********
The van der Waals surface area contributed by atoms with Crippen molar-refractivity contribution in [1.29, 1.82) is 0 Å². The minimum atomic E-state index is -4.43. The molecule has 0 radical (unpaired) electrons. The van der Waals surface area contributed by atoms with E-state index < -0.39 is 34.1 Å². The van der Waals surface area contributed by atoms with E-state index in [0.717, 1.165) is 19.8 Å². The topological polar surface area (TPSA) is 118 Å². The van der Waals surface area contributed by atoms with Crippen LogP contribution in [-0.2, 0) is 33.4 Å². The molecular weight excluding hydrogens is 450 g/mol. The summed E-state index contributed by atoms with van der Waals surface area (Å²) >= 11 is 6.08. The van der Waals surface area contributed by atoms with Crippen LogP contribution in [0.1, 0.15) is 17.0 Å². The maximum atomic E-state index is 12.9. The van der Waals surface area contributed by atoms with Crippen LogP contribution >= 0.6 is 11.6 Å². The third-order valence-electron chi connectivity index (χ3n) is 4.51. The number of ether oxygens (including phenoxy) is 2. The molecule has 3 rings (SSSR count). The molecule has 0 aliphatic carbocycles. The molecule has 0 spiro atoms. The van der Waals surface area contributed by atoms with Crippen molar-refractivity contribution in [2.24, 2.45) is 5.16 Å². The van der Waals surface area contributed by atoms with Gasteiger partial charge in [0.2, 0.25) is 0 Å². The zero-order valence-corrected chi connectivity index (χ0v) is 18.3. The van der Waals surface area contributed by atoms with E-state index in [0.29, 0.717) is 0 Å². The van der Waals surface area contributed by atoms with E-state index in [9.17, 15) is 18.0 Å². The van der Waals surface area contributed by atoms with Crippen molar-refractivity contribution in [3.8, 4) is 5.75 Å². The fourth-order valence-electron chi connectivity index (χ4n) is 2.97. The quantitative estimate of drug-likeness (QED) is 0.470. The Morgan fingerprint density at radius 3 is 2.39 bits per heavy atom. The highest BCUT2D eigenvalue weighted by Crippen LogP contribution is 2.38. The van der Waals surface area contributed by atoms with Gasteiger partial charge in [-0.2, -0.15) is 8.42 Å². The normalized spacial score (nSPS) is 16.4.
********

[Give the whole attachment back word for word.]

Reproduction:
The van der Waals surface area contributed by atoms with Crippen molar-refractivity contribution in [1.29, 1.82) is 0 Å². The minimum atomic E-state index is -4.43. The molecule has 0 radical (unpaired) electrons. The van der Waals surface area contributed by atoms with E-state index < -0.39 is 34.1 Å². The van der Waals surface area contributed by atoms with E-state index in [0.717, 1.165) is 19.8 Å². The topological polar surface area (TPSA) is 118 Å². The van der Waals surface area contributed by atoms with Crippen LogP contribution in [-0.2, 0) is 33.4 Å². The molecular weight excluding hydrogens is 450 g/mol. The summed E-state index contributed by atoms with van der Waals surface area (Å²) >= 11 is 6.08. The van der Waals surface area contributed by atoms with Crippen LogP contribution in [0.1, 0.15) is 17.0 Å². The maximum atomic E-state index is 12.9. The van der Waals surface area contributed by atoms with Crippen LogP contribution >= 0.6 is 11.6 Å². The third-order valence-electron chi connectivity index (χ3n) is 4.51. The number of ether oxygens (including phenoxy) is 2. The molecule has 3 rings (SSSR count). The molecule has 0 aliphatic carbocycles. The molecule has 0 spiro atoms. The van der Waals surface area contributed by atoms with Crippen molar-refractivity contribution in [2.24, 2.45) is 5.16 Å². The van der Waals surface area contributed by atoms with Gasteiger partial charge in [0.2, 0.25) is 0 Å². The zero-order valence-corrected chi connectivity index (χ0v) is 18.3. The van der Waals surface area contributed by atoms with E-state index in [0.29, 0.717) is 0 Å². The van der Waals surface area contributed by atoms with E-state index in [9.17, 15) is 18.0 Å². The van der Waals surface area contributed by atoms with Crippen molar-refractivity contribution in [3.8, 4) is 5.75 Å². The fourth-order valence-electron chi connectivity index (χ4n) is 2.97. The quantitative estimate of drug-likeness (QED) is 0.470. The Morgan fingerprint density at radius 3 is 2.39 bits per heavy atom. The highest BCUT2D eigenvalue weighted by Crippen LogP contribution is 2.38. The van der Waals surface area contributed by atoms with Gasteiger partial charge in [-0.2, -0.15) is 8.42 Å². The normalized spacial score (nSPS) is 16.4.